Wednesday, February 26, 2020

A Better Wealth and Taxes

CATO has put out a much-improved version of my "Wealth and Taxes" series on wealth inequality and the wealth tax. Html here and pdf here. Many thanks to Chris Edwards and the CATO staff for editing and formatting it, and getting it out in this nice format. 


Alan Reynolds wrote with interesting comments. Among others,
the $18+ trillion now invested in retirement, education and health savings accounts has gradually made middle-income investment income more and more invisible in tax returns as time moved on.   Exemption of $500,000 of capital gains on home sales further reduced the IRS-reported capital income of all but the top 1%.
...the Saez-Zucman methodology is sure to show the rich having a larger and larger share of taxable income from capital, and therefore of wealth based on that taxable income, because income from the savings of middle-income taxpayers has become increasingly unreported. 
Bottom line:
Because tax laws exempted a rising share of investment income (and residential capital gains) of the bottom 95%, the visible portion left showing for the top 1% must appear as a rising share (of a meaningless total). 
I still like my 2006 WSJ title: "The Top 1% of WHAT?"  Pre-tax, pre-transfer income reported on individual income tax returns was never meaningful, and capital income on those tax returns is incomparable over time. 


  1. The income tax is a terrible way to apply taxes. First of all, it tends to be a tax on productive behavior, not quite as bad as wage taxes but pretty close.

    Secondly, there are gigantic fog zones such as the concept of adjusted gross income and the simple non-reporting of income because it is offshore.

    Income taxes have become a domestic and international shell game Gong Show.

    Still, I cannot abide by the idea that income stratification can continue forever without some sort of political consequences. The American voters are getting ready to put a socialist or a populist in the White House.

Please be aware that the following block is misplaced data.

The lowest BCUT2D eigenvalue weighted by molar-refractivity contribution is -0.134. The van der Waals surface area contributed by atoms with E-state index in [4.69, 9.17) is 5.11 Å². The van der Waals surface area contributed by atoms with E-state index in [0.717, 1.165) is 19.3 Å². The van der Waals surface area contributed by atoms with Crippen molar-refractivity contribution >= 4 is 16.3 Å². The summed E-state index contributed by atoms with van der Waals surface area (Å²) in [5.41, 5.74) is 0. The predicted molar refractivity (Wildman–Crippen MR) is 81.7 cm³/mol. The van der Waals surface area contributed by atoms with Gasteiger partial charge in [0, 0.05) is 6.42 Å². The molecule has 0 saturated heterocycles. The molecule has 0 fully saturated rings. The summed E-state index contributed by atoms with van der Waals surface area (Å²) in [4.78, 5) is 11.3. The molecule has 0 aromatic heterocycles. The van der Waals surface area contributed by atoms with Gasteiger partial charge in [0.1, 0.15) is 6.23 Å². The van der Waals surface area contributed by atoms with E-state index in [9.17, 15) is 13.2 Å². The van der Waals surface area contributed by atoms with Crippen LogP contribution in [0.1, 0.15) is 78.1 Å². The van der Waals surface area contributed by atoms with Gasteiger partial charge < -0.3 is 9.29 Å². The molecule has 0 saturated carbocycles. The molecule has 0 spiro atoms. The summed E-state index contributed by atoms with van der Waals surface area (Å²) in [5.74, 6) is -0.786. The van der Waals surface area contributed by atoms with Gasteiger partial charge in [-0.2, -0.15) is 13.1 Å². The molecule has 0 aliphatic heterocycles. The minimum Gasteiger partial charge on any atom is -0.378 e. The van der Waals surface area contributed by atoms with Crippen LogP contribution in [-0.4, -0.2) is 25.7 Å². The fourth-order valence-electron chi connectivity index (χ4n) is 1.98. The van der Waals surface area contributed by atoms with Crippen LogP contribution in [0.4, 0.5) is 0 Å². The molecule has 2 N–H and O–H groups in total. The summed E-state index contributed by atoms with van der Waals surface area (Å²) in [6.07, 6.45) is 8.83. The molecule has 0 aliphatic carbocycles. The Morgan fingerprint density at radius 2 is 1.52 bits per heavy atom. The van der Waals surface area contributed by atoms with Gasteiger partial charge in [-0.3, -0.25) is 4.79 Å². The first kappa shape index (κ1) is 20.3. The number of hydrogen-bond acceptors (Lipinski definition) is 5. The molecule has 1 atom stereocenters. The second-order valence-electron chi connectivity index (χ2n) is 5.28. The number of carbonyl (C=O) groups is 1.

What we are seeing may only be the first chapter of voter response to excessive income stratification and soaring rents.

    The United States should move to a system of national sales taxes, property taxes, fuel taxes, and import taxes. Cut military outlays in half and phase out the VA.

    Search tax reform is highly unlikely, due in no small part to the entrenched interests that have evolved around the current tax system. And as for the elimination of property zoning that will happen in a better and future world.

    Ergo, get ready for Trump or Sanders in the White House and possibly worse to come.

  2. Investment income of the bottom 95% which is mostly in IRA's, 401s, and 457's is not tax free, only tax deferred. When you reach my age you are forced to take a portion out of the account each year and pay taxes on 100% of the withdrawal.

  3. Very nice article. It's great that this topic is finally being examined.

    You ask "why care about inequality?" Here's the economic reason: Because utility from wealth is convex, then the maximum utility from a fixed amount of wealth will be realized (in the cross section) when there is NO volatility or noise in the cross-section.

    So, if wealth in the US is X, the distribution of that wealth will have maximum utility when distributed equally to each person. That's basically the socialist/communist argument in a nutshell, and it is valid.

    The capitalist argument is that wealth is NOT FIXED. By providing for the possibility of inequality as a function of helping others, we can grow national wealth. And, that the growth of national wealth from zero (which is what happens if you actually just distributed everything equally) is definitely worth it.

    Thus, optimal policy that maximizes utility of wealth over the long run is simply the integral of utility from wealth at every point. Given that at every point utility from wealth is maximized by equal distribution, but that will have negative implications regarding the size of wealth, any optimal policy must balance these two dynamics.

    That's the "why we should care about inequality".

    1. You are making a lot of assumptions, many of which are not true. Even allowing your hypothesis, it assumes utility from a marginal dollar of wealth is equal for every person. But we have hundreds of millions or even perhaps billions of observations where this is not true. Many people have the ability to earn far greater income and accumulate far more wealth than they do. But, they choose not to because of other factors affecting their utility. Those who value wealth more highly tend to be the ones who create more wealth.

  4. "Economists have no professional expertise to object to
    redistribution or argue for it."

    That may be the tradition, but it's not really true. Economists can take the moral sentiments and translate them into equations that clarify the logic of what's going on.

    People intuitively understand this idea that wealth concentration is "bad." Economic concepts can explain this: